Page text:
Sure, if OP puts all data on a smaller partition as well as OS, then there is less free space for working and that must lead to more defragmentation of the HDD, and as partition fills up the defrag rate will accelerate which could reduce performance. Basically, not allocating space is the same as using a smaller drive. Defragmentation is affected by the amount of free space. Once you go over a certain level (say 90%) full, it can sharply rise. Obviously, the more free space, the longer it will take to reach 90% full level.

    In any case, eventually OP will get nuisance warnings if partition is getting full when there is still plenty of free space in reality.

    In simple terms, maximising amount of free space is ALWAYS a good plan.
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  8. CountMike's Avatar
    Posts : 18,955
    W10+Developer Insider + Linux
       #738

    [QUOTE=cereberus;2294447]
    f14tomcat said:
    These are HDDs on the system. Does all you say still hold true?[/QUOTE)]
    Sure, if OP puts all data on a smaller partition as well as OS, then there is less free space for working and that must lead to more defragmentation of the HDD, and as partition fills up the defrag rate will accelerate which could reduce performance. Basically, not allocating space is the same as using a smaller drive. Defragmentation is affected by the amount of free space. Once you go over a certain level (say 90%) full, it can sharply rise. Obviously, the more free space, the longer it will take to reach 90% full level.

    In any case, eventually OP will get nuisance warnings if partition is getting full when there is still plenty of free space in reality.

    In simple terms, maximising amount of free space is ALWAYS a good plan.
    Do you mean "Fragmentation" and not DE-fragmentation ?
    Fragmentation also occurs when there's an attempt to write in blocks that are marked deleted but not empty. Eventually, when enough space is filled they will have to be erased and that's when most slowdowns occur.
    SSDs are naturally "Fragmented", it really doesn't matter where data is located, all cells are equally available for writing at same time.
    SSDs also have problem with cells with data marked as deleted. When an SSD is too full, cells have to be erased before writing to them which slows everything down. Modern SSDs with help from OS have mechanism built in that periodically erases all cells marked for deletion but not really empty. "Garbage collection" also induced by Trim command does just that, erases all cells with data marked as deleted so they can be written to without delay.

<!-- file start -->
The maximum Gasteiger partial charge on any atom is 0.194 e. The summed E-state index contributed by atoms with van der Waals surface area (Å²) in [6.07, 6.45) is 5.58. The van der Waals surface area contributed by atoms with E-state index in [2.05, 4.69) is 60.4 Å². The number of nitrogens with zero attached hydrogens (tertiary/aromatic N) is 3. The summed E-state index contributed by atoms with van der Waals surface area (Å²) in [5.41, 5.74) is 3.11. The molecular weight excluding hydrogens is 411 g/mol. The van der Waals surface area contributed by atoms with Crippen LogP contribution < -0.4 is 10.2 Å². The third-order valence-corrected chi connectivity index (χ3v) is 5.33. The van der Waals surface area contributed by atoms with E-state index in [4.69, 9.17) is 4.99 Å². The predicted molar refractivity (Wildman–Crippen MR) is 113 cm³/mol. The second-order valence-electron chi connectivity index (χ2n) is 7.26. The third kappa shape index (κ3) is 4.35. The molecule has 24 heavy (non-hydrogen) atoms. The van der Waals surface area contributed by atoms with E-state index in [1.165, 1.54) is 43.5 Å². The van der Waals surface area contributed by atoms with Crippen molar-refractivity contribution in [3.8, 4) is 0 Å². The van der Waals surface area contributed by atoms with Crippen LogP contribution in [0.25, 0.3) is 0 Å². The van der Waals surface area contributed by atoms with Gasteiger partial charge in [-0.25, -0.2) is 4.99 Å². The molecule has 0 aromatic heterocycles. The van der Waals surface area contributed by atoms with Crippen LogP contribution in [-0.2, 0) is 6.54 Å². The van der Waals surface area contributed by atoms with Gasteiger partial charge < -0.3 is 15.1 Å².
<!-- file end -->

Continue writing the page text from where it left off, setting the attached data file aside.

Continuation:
Earlier SSDs didn't have that function in the firmware so to speed them up we had to erase them periodically or performance would drop like a rock. That also induced a lot of writing cycles and reduced life span.
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  9. f14tomcat's Avatar
    Posts : 55,108
    Multi-boot Windows 10 - RTM, RP, Beta, and Insider
       #739

    [QUOTE=cereberus;2294447]
    f14tomcat said:
    These are HDDs on the system. Does all you say still hold true?[/QUOTE)]
    Sure, if OP puts all data on a smaller partition as well as OS, then there is less free space for working and that must lead to more defragmentation of the HDD, and as partition fills up the defrag rate will accelerate which could reduce performance. Basically, not allocating space is the same as using a smaller drive. Defragmentation is affected by the amount of free space. Once you go over a certain level (say 90%) full, it can sharply rise. Obviously, the more free space, the longer it will take to reach 90% full level.

    In any case, eventually OP will get nuisance warnings if partition is getting full when there is still plenty of free space in reality.

    In simple terms, maximising amount of free space is ALWAYS a good plan.
    Thanks.

    Given the current free space is 218GB and after extension would be 395GB, that would give an ~ used of 15.2%. That means Camelia could grow her current OS and Data to be 6 1/2 times it's current size before total fill up. Unlikely.

    But, who's to say. So, Camelia, just to be on the safe side, extend the C: partition to include any and all possible empty/unused/unallocated space on your system that is available for the purpose.

    Going forward, if you are in the need to increase that 579 System Reserved or need a small partition available for any other purpose, we will deal with it at the time.
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  10. cereberus's Avatar
    Posts : 12,404
    Windows10
       #740

    [QUOTE=CountMike;2294479]
    cereberus said:
    Do you mean "Fragmentation" and not DE-fragmentation ?
    Fragmentation also occurs when there's an attempt to write in blocks that are marked deleted but not empty. Eventually, when enough space is filled they will have to be erased and that's when most slowdowns occur.
    SSDs are naturally "Fragmented", it really doesn't matter where data is located, all cells are equally available for writing at same time.
    SSDs also have problem with cells with data marked as deleted. When an SSD is too full, cells have to be erased before writing to them which slows everything down. Modern SSDs with help from OS have mechanism built in that periodically erases all cells marked for deletion but not really empty. "Garbage collection" also induced by Trim command does just that, erases all cells with data marked as deleted so they can be written to without delay.
    Earlier SSDs didn't have that function in the firmware so to speed them up we had to erase them periodically or performance would drop like a rock. That also induced a lot of writing cycles and reduced life span.
    yeah - I meant fragmentation of course.